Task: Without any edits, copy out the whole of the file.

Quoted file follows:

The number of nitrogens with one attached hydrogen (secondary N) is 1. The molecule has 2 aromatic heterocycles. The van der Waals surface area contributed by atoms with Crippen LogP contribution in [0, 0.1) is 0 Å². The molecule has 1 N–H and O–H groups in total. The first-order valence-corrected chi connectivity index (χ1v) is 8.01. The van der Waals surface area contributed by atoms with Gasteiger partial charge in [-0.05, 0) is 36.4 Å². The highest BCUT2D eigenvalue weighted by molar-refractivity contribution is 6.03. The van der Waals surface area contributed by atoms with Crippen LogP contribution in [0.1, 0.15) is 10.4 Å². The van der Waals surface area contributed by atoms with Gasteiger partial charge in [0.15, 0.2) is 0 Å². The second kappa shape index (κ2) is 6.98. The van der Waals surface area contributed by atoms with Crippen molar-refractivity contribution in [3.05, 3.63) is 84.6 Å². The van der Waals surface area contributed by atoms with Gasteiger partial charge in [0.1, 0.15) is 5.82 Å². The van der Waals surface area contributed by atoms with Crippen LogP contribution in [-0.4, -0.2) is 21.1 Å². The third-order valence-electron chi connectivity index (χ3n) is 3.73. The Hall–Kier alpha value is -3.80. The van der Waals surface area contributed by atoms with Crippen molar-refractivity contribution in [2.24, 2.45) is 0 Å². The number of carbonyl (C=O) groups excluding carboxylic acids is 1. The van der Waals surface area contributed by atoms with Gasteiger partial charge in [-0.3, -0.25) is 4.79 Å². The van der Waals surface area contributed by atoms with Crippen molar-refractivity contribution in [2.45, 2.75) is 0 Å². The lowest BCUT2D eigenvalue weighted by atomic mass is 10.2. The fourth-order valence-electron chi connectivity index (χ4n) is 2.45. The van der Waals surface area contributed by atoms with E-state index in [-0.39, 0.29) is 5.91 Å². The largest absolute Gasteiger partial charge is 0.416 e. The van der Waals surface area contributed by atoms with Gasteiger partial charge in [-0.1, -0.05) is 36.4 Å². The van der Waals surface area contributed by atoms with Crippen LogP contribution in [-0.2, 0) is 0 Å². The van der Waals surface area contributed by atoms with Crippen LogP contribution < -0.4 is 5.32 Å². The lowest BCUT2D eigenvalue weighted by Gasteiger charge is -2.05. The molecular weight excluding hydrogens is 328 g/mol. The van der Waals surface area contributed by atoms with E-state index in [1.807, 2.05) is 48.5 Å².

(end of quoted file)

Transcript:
The number of nitrogens with one attached hydrogen (secondary N) is 1. The molecule has 2 aromatic heterocycles. The van der Waals surface area contributed by atoms with Crippen LogP contribution in [0, 0.1) is 0 Å². The molecule has 1 N–H and O–H groups in total. The first-order valence-corrected chi connectivity index (χ1v) is 8.01. The van der Waals surface area contributed by atoms with Gasteiger partial charge in [-0.05, 0) is 36.4 Å². The highest BCUT2D eigenvalue weighted by molar-refractivity contribution is 6.03. The van der Waals surface area contributed by atoms with Crippen LogP contribution in [0.1, 0.15) is 10.4 Å². The van der Waals surface area contributed by atoms with Gasteiger partial charge in [0.15, 0.2) is 0 Å². The second kappa shape index (κ2) is 6.98. The van der Waals surface area contributed by atoms with Crippen molar-refractivity contribution in [3.05, 3.63) is 84.6 Å². The van der Waals surface area contributed by atoms with Gasteiger partial charge in [0.1, 0.15) is 5.82 Å². The van der Waals surface area contributed by atoms with Crippen LogP contribution in [-0.4, -0.2) is 21.1 Å². The third-order valence-electron chi connectivity index (χ3n) is 3.73. The Hall–Kier alpha value is -3.80. The van der Waals surface area contributed by atoms with Crippen molar-refractivity contribution in [2.24, 2.45) is 0 Å². The number of carbonyl (C=O) groups excluding carboxylic acids is 1. The van der Waals surface area contributed by atoms with Gasteiger partial charge in [-0.3, -0.25) is 4.79 Å². The van der Waals surface area contributed by atoms with Crippen molar-refractivity contribution in [2.45, 2.75) is 0 Å². The lowest BCUT2D eigenvalue weighted by atomic mass is 10.2. The fourth-order valence-electron chi connectivity index (χ4n) is 2.45. The van der Waals surface area contributed by atoms with E-state index in [-0.39, 0.29) is 5.91 Å². The largest absolute Gasteiger partial charge is 0.416 e. The van der Waals surface area contributed by atoms with Gasteiger partial charge in [-0.1, -0.05) is 36.4 Å². The van der Waals surface area contributed by atoms with Crippen LogP contribution in [-0.2, 0) is 0 Å². The van der Waals surface area contributed by atoms with Crippen LogP contribution < -0.4 is 5.32 Å². The lowest BCUT2D eigenvalue weighted by Gasteiger charge is -2.05. The molecular weight excluding hydrogens is 328 g/mol. The van der Waals surface area contributed by atoms with E-state index in [1.807, 2.05) is 48.5 Å².